It turns out people have been planting (and eating) the mystery seeds from China [Updated]

Stacked seeds in plastic bags with labels
If you receive seeds in the mail that you didn’t order, don’t open the bag.
Photo: Francesca Yorke (Getty Images)

Update, September 9, 2020: Just when we thought the “mystery seeds” story had died down, Motherboard has provided a comprehensive update on what, exactly, people have been doing with the unsolicited seed packets they’ve received from China. Having filed dozens of FOIA requests with every state’s department of agriculture and with the USDA and its various labs, Motherboard editor Jason Koebler reveals that, despite the many warnings from the government not to plant the seeds (for fear of invasive species and fungi contaminating our native crops), hundreds of people did so anyway—while others straight up ate the seeds.

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Koebler’s reporting turned up a wealth of phone calls and emails to state departments of agriculture by seed recipients, ranging in tone from panic (people who couldn’t remember if they had placed legitimate orders for seeds) to indignation (people who didn’t want to pay postage to mail the seeds to the USDA for inspection). Here’s one call from a seed recipient in New Mexico:

“About a month ago, I did receive seeds from China. I guess China because it looks like Chinese writing. I thought, ‘Oh cool, maybe Burgess seeds or one of the seed companies sent me some seeds.’ And, umm, like a dumbass, I planted them, not knowing there was a problem... And now, I’ve been battling this for a couple weeks. Now... everything that’s in the garden where I planted them are having a hard time and are starting to die … I really don’t know what to do at this point, so could somebody call me back and give me a little bit of direction about this? I know I’m a dumbass.”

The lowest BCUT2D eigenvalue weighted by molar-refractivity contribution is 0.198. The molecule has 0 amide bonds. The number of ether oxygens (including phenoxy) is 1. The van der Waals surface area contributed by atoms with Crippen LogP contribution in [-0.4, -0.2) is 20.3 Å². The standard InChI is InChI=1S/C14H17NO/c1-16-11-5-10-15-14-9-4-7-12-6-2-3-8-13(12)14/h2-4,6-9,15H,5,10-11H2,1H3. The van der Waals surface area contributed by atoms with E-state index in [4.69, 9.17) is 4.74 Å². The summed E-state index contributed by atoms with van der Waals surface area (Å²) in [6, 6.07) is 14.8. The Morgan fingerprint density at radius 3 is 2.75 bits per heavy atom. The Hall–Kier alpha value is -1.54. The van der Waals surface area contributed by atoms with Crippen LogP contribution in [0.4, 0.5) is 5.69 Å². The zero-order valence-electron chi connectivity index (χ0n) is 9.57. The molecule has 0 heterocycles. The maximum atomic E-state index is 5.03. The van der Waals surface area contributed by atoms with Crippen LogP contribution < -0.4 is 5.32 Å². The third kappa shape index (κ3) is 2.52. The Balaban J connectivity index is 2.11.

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The USDA has been tracking these calls and emails, categorizing them according to how the seeds were handled by each recipient (whether they destroyed them, kept them, planted them, ate them, etc.), and continuing to encourage people to safely dispose of the seeds and plants. There’s a list of officially approved methods for destroying the seeds, which range from baking them, soaking them in bleach, and fully encasing them in duct tape.

“One thing is clear to me, from reading these documents,” writes Koebler. “American people do not seem particularly well-prepared for scams of this nature.” After all, this type of Amazon scam works by targeting compromised accounts, and not only did the scammers find thousands of these, but the owners of those accounts, upon receiving the seeds, couldn’t even determine whether it was an item they had actually ordered, and they didn’t know how to check. While the investigation is ongoing, the only real advice to anyone reading this is to keep good records of your online purchases, and maybe change your password, just to be safe. Oh, and don’t eat mystery seeds.

Update, August 4, 2020: According to CBS News, the U.S. Department of Agriculture has investigated the mysterious packets of seeds mailed to homes across the country by an unknown sender in China. As of July 29, the USDA had identified 14 species, though there might be more. Osama El-Lissy of the UDSA’s Animal and Plant Health Inspection Service confirmed that the identified seeds include “mustard, cabbage, morning glory, and [some] herbs like mint, sage, rosemary, lavender... this is just a subset of the samples we’ve collected so far.”

Though these species are largely harmless, don’t consider this your excuse to skip the garden center and score some free herbs. It’s still not a great idea to put these seeds to use, because nonnative plants risk displacing or destroying native ones. And the risk isn’t just from the plants themselves; Robin Pruisner, an Iowa state seed control official, told Reuters that some recipients described a purple coating on the seeds, which might be insecticide or fungicide that could have a detrimental effect on the environment.